The Humane Society of the U.S. routinely invests in both party candidates for high state offices and they do even more for people who are cooperative -- they find other big donors, they have a PAC, and they do endorsements. They have paid trolls in every significant venue, they have a steady feed of press releases ... I mention HSUS because that's the situation for which I know details; I expect the REALLY big money operations do even more.

A lawmaker who goes against HSUS finds his local paper running letters to the editor "Why does Assemblyman Snurd hate dogs?" Alinsky rule 12? 13? Something like that.

In this environment I don't see the possibility of a corrupt state legislature selection process (for the state's senator) as a significant problem. The goal is a U.S. Senator who represents STATE (as opposed to STATE VOTER) interests; I think buying enough votes to swing the choice to someone who didn't represent state concerns would be difficult.

VOTERS are easily swayed against state interests. A legislature that has to pick one of its own to got to Washington seems harder.

Mr. Hutchens, I concur with your response.

Cute cartoon in the article that leads this discussion. Let's see: Say the kid starts at age 18 mos. (he's walking) and works until he's 21-1/2 or 20 years. He owed at birth $50,000 approximately of the national debt. So if he's paid $2500/year more than his additional expenses (for working rather that just being a kid) he could pay off his share by the time he's an adult.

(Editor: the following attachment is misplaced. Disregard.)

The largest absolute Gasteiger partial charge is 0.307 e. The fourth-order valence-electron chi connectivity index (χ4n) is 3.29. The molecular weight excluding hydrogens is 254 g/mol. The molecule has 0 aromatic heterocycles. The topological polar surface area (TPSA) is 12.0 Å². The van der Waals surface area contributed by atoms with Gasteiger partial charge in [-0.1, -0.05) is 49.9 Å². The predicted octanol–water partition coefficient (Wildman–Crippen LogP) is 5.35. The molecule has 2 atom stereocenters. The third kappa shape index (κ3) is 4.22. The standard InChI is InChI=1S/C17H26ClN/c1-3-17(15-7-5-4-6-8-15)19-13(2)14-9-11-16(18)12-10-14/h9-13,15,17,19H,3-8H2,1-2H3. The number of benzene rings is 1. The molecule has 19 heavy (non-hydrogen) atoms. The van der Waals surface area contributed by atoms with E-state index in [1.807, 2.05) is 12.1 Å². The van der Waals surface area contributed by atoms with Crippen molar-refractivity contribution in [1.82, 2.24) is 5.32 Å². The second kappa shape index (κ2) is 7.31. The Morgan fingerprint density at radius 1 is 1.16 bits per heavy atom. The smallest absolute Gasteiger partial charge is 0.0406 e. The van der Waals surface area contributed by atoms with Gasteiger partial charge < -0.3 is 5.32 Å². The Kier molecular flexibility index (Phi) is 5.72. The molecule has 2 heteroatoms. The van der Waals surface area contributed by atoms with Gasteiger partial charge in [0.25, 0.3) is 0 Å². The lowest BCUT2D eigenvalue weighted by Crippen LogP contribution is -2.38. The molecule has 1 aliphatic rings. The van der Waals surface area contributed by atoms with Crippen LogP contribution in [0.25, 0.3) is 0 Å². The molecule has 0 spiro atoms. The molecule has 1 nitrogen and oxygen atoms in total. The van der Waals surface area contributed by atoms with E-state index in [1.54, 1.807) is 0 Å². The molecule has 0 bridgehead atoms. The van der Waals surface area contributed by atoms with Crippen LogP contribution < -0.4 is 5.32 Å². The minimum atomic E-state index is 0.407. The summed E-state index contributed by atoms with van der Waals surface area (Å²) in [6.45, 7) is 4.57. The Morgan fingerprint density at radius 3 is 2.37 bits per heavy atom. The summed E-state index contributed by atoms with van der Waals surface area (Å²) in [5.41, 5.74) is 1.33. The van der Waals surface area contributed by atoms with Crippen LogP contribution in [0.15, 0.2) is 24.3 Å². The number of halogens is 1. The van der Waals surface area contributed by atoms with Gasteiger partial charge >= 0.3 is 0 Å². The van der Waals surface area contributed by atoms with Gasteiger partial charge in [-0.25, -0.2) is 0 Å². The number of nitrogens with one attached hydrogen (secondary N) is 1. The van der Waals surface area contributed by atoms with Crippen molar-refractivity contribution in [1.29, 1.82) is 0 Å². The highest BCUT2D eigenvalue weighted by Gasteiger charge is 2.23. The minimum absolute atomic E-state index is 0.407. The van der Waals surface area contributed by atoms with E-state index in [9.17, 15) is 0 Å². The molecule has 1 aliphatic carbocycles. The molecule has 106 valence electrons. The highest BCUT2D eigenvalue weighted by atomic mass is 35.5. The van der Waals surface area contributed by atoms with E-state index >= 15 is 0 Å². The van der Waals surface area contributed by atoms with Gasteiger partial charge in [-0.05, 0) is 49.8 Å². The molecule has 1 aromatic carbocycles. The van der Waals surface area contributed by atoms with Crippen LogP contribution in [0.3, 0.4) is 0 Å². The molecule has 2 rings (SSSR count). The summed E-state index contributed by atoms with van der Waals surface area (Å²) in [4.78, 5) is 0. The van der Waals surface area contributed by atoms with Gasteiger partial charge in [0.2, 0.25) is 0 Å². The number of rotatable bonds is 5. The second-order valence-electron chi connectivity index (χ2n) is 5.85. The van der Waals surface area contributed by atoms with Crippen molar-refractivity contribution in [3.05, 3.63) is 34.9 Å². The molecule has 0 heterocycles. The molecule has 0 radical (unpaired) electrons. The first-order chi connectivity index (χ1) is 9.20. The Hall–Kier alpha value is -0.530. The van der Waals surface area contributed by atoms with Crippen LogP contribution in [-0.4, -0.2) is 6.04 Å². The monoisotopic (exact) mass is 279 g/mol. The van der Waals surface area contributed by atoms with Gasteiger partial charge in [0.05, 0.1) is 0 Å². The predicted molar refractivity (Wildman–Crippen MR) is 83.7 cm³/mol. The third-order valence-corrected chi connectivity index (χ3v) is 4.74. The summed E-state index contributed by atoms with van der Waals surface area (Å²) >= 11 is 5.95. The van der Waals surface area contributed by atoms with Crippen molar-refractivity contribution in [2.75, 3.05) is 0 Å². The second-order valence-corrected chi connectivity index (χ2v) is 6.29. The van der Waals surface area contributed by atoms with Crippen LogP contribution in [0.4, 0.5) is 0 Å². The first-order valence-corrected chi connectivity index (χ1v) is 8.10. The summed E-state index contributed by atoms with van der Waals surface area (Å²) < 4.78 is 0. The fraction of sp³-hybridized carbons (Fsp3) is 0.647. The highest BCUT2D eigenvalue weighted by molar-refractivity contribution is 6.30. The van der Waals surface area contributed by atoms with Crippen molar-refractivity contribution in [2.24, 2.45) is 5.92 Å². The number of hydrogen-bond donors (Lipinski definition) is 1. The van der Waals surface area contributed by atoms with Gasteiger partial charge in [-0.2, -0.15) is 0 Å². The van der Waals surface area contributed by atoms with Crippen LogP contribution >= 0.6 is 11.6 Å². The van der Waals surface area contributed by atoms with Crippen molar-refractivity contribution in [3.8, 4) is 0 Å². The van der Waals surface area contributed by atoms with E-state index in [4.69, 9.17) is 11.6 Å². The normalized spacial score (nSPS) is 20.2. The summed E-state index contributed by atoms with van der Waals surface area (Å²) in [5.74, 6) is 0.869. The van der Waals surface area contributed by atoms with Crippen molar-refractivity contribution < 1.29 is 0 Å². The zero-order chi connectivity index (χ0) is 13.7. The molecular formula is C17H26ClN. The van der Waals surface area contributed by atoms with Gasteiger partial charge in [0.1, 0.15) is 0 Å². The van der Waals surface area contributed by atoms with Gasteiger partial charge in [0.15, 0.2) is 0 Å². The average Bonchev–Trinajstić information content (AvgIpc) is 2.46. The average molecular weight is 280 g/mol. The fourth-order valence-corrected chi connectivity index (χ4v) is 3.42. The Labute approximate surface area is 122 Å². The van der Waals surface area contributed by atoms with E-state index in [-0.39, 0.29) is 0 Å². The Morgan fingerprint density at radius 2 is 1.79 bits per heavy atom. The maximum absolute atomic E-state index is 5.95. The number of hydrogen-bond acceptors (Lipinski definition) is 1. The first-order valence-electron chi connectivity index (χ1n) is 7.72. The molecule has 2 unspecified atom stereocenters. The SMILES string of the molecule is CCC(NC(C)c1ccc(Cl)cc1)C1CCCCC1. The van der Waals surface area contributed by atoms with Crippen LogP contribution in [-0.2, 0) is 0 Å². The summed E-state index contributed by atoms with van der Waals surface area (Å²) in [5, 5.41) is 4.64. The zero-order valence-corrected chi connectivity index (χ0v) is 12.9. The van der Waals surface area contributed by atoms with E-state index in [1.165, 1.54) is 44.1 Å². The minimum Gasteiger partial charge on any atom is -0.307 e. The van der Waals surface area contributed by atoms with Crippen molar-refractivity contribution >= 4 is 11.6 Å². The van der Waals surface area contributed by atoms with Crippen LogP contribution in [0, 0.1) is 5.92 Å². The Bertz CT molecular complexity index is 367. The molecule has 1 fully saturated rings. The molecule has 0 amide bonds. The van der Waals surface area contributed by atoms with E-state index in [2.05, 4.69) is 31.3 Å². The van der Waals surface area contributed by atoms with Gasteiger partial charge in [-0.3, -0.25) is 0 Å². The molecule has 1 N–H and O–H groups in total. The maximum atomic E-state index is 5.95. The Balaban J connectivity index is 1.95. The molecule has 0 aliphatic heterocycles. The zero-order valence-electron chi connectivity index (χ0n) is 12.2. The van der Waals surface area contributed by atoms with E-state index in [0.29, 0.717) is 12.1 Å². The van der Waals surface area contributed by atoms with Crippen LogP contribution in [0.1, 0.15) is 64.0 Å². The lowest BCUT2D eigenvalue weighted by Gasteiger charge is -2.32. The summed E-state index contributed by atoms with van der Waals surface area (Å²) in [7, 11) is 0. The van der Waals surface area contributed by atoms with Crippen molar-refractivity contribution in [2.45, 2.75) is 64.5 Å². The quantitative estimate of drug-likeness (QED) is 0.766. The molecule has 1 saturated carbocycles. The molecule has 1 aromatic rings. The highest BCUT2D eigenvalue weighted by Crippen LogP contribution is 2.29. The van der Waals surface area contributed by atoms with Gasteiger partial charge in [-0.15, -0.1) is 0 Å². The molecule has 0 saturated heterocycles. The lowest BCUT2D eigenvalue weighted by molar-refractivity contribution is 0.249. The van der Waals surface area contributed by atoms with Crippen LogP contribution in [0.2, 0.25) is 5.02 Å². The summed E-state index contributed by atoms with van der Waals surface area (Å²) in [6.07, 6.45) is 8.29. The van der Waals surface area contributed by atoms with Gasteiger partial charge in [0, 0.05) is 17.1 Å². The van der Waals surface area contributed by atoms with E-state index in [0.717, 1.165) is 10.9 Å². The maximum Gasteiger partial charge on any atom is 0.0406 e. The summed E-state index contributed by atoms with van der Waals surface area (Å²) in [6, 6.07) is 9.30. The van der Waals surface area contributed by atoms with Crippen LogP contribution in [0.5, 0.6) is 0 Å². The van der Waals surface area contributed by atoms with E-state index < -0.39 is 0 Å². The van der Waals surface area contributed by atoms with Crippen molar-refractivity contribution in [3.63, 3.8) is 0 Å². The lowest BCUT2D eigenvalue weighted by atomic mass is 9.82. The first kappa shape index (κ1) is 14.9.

So the answer to $16-some trillion in debt is child labor. Of course that gives us a new question: When will he find time to go to school? But maybe we can work out some classes during his breaks at work or something.

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Democrat Sen. Chris Murphy: ‘The Real Second Amendment Isn’t Absolute

Sen. Chris Murphy (D-CT) tweeted Saturday there is a “real” Second Amendment and an “imaginary” one and he believes the real one is “not absolute.”

Murphy, “I support the real 2nd Amendment, not the imaginary 2nd Amendment. And the real 2nd Amendment isn’t absolute.”

The statement was a precursor to his call for banning “assault rifles” in the wake of the Santa Fe High School shooting, even though “assault rifles” were not used in the attack.

Murphy said the “real 2nd Amendment…allows Congress to wake up to reality and ban these assault rifles that are designed for one purpose only – to kill as many people as fast as possible.”

Gov. Greg Abbott (R-TX) said the Santa Fe High School attackers used a .38 revolver and a shotgun to carry out his heinous acts. Therefore, a ban on “assault rifles” would have done nothing to prevent the attack from occurring or the tragic loss of life from taking place.

It should be noted that Saturday was not the first time Sen. Murphy called the essence of the Second Amendment into question. On August 6, 2013, Breitbart News reported that Murphy told MSNBC’s Rachel Maddow that “The Second Amendment is not an absolute right, not a God-given right. It has always had conditions upon it like the First Amendment has.”

Murphy did not grapple with the words, “Shall not be infringed.”